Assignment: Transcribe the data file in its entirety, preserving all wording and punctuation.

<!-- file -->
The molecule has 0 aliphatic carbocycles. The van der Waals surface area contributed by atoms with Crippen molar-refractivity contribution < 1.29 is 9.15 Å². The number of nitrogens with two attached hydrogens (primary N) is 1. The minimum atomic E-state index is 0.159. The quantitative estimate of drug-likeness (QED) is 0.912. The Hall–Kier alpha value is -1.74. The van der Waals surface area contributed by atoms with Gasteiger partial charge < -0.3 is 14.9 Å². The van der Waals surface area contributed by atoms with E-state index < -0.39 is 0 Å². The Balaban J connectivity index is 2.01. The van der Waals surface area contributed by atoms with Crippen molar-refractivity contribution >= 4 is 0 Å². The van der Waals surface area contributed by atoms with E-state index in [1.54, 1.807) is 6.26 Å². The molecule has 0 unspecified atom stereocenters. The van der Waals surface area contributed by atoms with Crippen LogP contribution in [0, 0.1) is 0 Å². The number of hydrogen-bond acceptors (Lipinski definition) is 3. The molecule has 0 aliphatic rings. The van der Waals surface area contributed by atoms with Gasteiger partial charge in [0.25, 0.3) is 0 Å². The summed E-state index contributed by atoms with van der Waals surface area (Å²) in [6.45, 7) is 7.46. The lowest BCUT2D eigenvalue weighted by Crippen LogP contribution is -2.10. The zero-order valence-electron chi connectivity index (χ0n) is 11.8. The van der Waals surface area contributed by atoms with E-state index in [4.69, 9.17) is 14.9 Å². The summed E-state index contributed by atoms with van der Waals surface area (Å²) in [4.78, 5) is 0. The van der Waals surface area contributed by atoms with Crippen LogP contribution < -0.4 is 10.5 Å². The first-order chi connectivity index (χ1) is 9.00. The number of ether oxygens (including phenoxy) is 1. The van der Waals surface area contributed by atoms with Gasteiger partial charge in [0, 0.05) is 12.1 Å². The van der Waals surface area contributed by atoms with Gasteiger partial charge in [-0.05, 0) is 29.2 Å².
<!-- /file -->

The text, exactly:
The molecule has 0 aliphatic carbocycles. The van der Waals surface area contributed by atoms with Crippen molar-refractivity contribution < 1.29 is 9.15 Å². The number of nitrogens with two attached hydrogens (primary N) is 1. The minimum atomic E-state index is 0.159. The quantitative estimate of drug-likeness (QED) is 0.912. The Hall–Kier alpha value is -1.74. The van der Waals surface area contributed by atoms with Gasteiger partial charge < -0.3 is 14.9 Å². The van der Waals surface area contributed by atoms with E-state index < -0.39 is 0 Å². The Balaban J connectivity index is 2.01. The van der Waals surface area contributed by atoms with Crippen molar-refractivity contribution >= 4 is 0 Å². The van der Waals surface area contributed by atoms with E-state index in [1.54, 1.807) is 6.26 Å². The molecule has 0 unspecified atom stereocenters. The van der Waals surface area contributed by atoms with Crippen LogP contribution in [0, 0.1) is 0 Å². The number of hydrogen-bond acceptors (Lipinski definition) is 3. The molecule has 0 aliphatic rings. The van der Waals surface area contributed by atoms with Gasteiger partial charge in [0.25, 0.3) is 0 Å². The summed E-state index contributed by atoms with van der Waals surface area (Å²) in [6.45, 7) is 7.46. The lowest BCUT2D eigenvalue weighted by Crippen LogP contribution is -2.10. The zero-order valence-electron chi connectivity index (χ0n) is 11.8. The van der Waals surface area contributed by atoms with E-state index in [4.69, 9.17) is 14.9 Å². The summed E-state index contributed by atoms with van der Waals surface area (Å²) in [4.78, 5) is 0. The van der Waals surface area contributed by atoms with Crippen LogP contribution < -0.4 is 10.5 Å². The first-order chi connectivity index (χ1) is 9.00. The number of ether oxygens (including phenoxy) is 1. The van der Waals surface area contributed by atoms with Gasteiger partial charge in [0, 0.05) is 12.1 Å². The van der Waals surface area contributed by atoms with Gasteiger partial charge in [-0.05, 0) is 29.2 Å².